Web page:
Rum and gunpowder – The cocktail favoured by the bold!

Back in the day, it was the preferred potion of seafarers and pirates. Today, well, it’s definitely not for the faint-hearted, and absolutely not to be tried at home. Risk-takers, read on to learn more about this explosive combination.

 

The typical navy men in the 1600s were a wild bunch, and notoriously thirsty for the ‘strong’ stuff. You wouldn’t want to mess with their drink, especially not if you were the purser, aka the unfortunate soul charged with doling out rum to the parched sailors. The crew would test the rum by splashing it over gunpowder and igniting it. If the rum was not watered down, the gunpowder would flare. This was ‘proof’ of the unadulterated potency of the alcohol and the honesty of the purser, who could otherwise have been packed off to the depths of the Caribbean.

 

By today’s standards, 100 proof or “navy-strength” rum is equivalent to 54.5% alc./vol, and that’s some really potent stuff! No wonder those sailors were ready to fight armadas and sail around the world!

 

But proof of potency aside, gunpowder was apparently mixed into the rum for reasons that included taste, Dutch courage and a certain propensity for theatrics. Case in point? The infamous pirate Edward “Blackbeard” Teach, known as much for his love for the fiery cocktail as for his plundering and pillaging. Flowing black hair and braided beard aside, Blackbeard’s was also famous for imbibing his favourite rum-gunpowder cocktail before looting a ship.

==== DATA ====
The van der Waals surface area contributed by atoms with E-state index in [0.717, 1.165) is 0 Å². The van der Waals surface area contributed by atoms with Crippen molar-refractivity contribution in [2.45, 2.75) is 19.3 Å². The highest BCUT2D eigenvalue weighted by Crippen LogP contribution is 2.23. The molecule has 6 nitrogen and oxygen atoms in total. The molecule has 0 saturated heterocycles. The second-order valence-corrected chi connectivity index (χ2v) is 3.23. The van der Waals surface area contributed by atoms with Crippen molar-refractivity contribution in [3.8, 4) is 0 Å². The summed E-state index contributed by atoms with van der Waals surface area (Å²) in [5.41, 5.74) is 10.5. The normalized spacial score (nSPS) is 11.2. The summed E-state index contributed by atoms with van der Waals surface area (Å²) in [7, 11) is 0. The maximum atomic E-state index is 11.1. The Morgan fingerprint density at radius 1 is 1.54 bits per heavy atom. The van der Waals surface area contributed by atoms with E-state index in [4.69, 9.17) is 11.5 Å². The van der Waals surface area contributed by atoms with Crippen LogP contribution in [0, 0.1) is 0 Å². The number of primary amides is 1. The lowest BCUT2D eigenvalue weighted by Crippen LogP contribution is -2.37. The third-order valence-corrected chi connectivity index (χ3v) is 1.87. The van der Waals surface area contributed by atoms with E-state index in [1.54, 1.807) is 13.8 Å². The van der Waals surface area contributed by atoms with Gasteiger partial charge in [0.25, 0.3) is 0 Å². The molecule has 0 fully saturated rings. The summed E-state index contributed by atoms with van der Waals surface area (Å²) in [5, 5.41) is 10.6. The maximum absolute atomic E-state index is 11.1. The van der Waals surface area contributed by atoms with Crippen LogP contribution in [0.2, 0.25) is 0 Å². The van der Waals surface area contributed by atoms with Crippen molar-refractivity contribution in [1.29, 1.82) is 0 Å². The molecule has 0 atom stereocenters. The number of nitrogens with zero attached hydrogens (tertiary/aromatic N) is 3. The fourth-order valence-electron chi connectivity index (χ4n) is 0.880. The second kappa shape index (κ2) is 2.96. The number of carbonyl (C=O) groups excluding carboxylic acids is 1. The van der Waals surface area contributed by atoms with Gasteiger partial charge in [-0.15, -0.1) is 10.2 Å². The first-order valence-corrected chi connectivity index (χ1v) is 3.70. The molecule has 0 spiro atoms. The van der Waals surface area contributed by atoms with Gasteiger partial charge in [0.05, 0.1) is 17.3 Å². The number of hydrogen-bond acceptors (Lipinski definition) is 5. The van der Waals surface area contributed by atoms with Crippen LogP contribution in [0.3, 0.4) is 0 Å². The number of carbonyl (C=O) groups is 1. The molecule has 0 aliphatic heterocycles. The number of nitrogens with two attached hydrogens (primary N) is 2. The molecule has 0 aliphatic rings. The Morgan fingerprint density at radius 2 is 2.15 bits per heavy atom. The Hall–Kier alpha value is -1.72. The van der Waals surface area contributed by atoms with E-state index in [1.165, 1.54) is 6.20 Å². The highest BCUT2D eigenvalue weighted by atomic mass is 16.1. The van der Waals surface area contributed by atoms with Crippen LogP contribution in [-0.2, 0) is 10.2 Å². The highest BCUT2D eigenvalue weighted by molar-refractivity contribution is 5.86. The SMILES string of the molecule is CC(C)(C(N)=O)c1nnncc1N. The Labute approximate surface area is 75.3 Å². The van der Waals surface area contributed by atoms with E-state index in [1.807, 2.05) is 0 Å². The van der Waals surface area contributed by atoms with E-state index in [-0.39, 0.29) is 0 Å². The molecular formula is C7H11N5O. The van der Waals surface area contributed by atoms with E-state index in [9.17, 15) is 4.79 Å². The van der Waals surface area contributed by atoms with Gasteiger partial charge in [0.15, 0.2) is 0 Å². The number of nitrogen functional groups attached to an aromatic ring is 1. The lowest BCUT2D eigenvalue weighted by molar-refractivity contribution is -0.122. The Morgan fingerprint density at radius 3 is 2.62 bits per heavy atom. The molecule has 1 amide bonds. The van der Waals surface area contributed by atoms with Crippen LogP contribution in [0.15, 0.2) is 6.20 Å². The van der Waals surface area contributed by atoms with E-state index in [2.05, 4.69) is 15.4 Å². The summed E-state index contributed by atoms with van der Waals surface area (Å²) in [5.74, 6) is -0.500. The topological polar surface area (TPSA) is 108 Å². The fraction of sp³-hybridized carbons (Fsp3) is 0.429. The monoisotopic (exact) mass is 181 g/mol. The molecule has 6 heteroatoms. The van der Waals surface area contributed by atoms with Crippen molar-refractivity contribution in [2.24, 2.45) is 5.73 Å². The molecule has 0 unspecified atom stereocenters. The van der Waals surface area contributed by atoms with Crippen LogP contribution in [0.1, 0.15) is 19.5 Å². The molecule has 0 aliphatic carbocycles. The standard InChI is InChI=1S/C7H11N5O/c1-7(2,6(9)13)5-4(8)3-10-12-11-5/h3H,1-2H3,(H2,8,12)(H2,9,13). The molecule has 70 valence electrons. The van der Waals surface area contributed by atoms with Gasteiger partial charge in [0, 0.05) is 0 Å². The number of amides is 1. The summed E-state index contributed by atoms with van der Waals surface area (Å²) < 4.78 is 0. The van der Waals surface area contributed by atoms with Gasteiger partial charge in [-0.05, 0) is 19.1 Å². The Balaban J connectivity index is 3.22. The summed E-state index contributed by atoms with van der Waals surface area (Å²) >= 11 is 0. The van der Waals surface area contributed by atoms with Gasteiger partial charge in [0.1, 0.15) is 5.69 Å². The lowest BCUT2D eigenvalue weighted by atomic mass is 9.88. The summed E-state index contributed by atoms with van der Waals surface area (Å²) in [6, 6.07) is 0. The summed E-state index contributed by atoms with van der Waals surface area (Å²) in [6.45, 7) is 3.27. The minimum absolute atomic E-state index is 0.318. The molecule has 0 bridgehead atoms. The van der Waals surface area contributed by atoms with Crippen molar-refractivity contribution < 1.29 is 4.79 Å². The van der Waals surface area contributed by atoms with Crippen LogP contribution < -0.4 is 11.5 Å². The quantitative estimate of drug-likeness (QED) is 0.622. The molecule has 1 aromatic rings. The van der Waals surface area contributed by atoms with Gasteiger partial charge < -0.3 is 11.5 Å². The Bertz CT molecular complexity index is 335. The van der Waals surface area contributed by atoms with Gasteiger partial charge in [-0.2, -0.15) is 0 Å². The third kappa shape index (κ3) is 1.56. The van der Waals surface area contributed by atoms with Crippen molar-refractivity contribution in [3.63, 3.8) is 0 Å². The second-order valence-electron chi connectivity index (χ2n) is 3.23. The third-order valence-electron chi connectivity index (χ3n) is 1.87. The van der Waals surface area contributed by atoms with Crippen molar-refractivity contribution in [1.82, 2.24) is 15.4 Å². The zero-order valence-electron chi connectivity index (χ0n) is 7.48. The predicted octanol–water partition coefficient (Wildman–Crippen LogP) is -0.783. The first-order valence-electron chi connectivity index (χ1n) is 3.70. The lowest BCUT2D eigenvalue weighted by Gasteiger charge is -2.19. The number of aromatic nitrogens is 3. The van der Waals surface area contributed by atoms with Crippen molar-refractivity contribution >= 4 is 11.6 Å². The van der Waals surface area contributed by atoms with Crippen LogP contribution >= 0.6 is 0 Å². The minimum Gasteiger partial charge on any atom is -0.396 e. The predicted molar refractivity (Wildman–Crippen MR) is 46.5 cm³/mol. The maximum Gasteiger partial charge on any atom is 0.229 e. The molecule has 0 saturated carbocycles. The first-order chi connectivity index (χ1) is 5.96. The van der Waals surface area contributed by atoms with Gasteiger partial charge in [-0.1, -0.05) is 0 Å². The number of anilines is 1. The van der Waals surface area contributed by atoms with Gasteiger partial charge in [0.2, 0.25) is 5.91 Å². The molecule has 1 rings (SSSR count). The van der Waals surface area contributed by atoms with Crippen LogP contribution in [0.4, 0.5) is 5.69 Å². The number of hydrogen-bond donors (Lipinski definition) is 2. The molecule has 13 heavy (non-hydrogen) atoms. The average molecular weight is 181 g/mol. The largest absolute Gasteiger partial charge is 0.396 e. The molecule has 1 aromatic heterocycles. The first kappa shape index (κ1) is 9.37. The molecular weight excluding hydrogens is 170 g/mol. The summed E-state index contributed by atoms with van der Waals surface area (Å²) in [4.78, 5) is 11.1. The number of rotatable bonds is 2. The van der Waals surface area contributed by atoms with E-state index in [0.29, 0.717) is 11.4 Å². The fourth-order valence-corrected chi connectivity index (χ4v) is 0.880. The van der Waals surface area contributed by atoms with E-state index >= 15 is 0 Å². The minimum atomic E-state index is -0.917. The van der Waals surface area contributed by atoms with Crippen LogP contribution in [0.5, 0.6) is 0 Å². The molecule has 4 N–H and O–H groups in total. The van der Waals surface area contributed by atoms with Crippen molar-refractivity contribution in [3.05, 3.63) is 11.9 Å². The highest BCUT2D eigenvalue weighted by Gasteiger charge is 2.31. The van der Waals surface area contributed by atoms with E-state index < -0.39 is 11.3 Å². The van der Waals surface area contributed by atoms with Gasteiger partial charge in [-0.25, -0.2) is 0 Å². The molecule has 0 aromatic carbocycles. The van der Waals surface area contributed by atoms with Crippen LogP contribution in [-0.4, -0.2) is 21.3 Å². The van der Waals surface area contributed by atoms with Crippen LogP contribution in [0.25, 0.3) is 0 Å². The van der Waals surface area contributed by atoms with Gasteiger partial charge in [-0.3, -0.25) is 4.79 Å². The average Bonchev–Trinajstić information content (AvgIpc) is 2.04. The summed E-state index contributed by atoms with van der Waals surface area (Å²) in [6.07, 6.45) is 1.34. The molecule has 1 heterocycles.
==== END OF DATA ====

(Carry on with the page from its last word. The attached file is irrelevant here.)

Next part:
Another place with rum-gunpowder enthusiasts was 18th century Jamaica, where West African oath-taking rituals were modified by the Igbo and Akan slaves as they strengthened alliances among themselves and rebelled against their plantation owners. And how exactly did they modify their oath traditions? With a bit of rum, gunpowder, grave soil and blood. During the Morant Bay peasant uprising in 1865, captured Jamaican police officers had to imbibe oath drinks of rum and gunpowder to seal their allegiance towards the rebels. And the 1791 St. Domingue slave uprising is believed to have started off with a Petro loa voodoo ceremony that included the ritual drinking of rum and gunpowder. The uprising eventually led to the creation of Haiti, so the rum-gunpowder combination definitely ignited a revolution!

 

Now, closer to the present day and age, a natural sense of curiosity has lead many to wonder about an era when fiery gunpowder was added to the already potent rum to spark adventure, uprisings and revolution. Some intrepid bartenders and rum aficionados are already at work rediscovering the pyrotechnics-laden combination. But let’s leave the volatile stuff for the young-guns and pour ourselves some of the smooth wisdom potion, shall we?

 

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